Hiring & Retention

Job #1 Once You Hit Initial Traction — Stop Owning Anything


Jason Lemkin

We all screw a lot of things up.  But I think the biggest, #1, mistake successful first-time entrepreneurs in SaaS make time and time again these days is they micromanage too long.

org-chart-templateI see this again and again, and in SaaS, it’s a real lost opportunity.  I think it’s a byproduct, in part, of the fact that founders are just so much better these days.  So an amazing founder CEO often can also be the VP of Sales, VP of Product, hack Marketing, fly across the globe as the VP of Customer Success, and sometimes, even continue to write some code.   That’s great.  But it’s way, way, way too much for one person to do one day longer than necessary.

That can be great in the very early days if it gets you to your first $1m in ARR.  Even better if it helps you skip a round of financing.  But after you hit Initial Traction …  If you’re serving any of these VP-level roles yourself — the business simply won’t grow as fast as it otherwise would.

My #1 recommendation to do even better as a first-time SaaS CEO: make yourself obsolete by the time you hit $2-$3m ARR.  In every single function.  Sales.  Engineering.  Product.  Marketing.  Customer Success and Support.  Finance.

Even best case, you’ll become a bottleneck all over the place.  And beyond that, it will distract you from focusing on the few things that really will get you to the next level.

Post Initial Traction, once you have built your 1.0 management team — your job there is really just to bring in, and where necessary, backfill the team.  Not to be a role player on that team anymore.

There’s just one of  you.  You have to only do High ROI things.  In SaaS, that means not hacking being a VP of Anything as soon as you hit Initial Traction and can afford to hire a full management team.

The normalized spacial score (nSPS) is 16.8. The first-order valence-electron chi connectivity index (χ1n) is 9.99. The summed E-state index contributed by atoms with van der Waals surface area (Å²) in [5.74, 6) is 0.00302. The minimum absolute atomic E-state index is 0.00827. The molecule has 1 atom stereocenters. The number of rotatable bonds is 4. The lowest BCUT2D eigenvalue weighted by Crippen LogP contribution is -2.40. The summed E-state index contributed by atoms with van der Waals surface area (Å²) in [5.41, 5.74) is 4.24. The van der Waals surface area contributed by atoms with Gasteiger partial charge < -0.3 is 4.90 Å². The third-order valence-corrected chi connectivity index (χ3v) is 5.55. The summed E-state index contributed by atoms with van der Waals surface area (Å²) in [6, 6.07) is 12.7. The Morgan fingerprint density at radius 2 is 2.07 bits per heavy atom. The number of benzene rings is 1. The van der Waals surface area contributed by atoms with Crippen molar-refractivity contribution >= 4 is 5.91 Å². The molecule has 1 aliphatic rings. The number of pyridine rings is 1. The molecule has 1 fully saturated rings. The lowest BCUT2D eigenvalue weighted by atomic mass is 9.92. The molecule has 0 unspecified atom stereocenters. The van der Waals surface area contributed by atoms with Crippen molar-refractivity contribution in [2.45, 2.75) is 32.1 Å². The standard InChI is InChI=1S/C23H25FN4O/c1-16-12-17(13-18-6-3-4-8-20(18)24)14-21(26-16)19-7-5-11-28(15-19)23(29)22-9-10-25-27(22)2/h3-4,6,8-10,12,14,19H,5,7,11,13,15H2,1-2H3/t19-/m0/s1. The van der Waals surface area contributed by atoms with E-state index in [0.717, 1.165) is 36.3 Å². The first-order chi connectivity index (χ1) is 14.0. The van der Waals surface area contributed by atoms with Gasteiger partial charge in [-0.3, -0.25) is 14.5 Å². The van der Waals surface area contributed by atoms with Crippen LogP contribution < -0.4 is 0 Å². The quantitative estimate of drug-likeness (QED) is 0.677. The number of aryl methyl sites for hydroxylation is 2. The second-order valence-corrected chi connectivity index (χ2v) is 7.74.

Or put differently:

  • By 20 employees, you should have 1-2 good managers in place such that at least 50% of the company can run based only on weekly staff meetings, 1-on-1s, and “grab me when you need me-s”.  E.g., a great VP of Sales that can just handle sales.  A great VP of Engineering that can just ship the product from spec with no drama, etc.  So you don’t have to directly manage at least several of the key functional areas in the company at all.  You won’t have it all but you need to not be the Interim VP for at least 50% of the operations.
  • By 40-50 employees, or say $3-$4m in ARR — you must have a complete initial management team.  This means you are no longer the effective VP of any functional area.  You must not be micromanaging anything at this point, if at all possible, and have fully become a “macromanager.”
  • By 200 employees, you don’t need to have a role in hiring any non-managers.  Not only are you no longer the boss of any area, but every functional area needs to hire and manage its own staff and self-propagate.  You should spend all your recruiting time just on VPs and above, and helping screen Directors.
  • By 500 employees, it’s OK if you don’t really know the names of the new folks anymore.  Employees start to simply become resources at this point.  They’ll come and (hopefully at not too high of a rate) go.  Your VPs and managers will deal with this.  You just make the company meetings great.  Inspire the troops.  And hit the plan.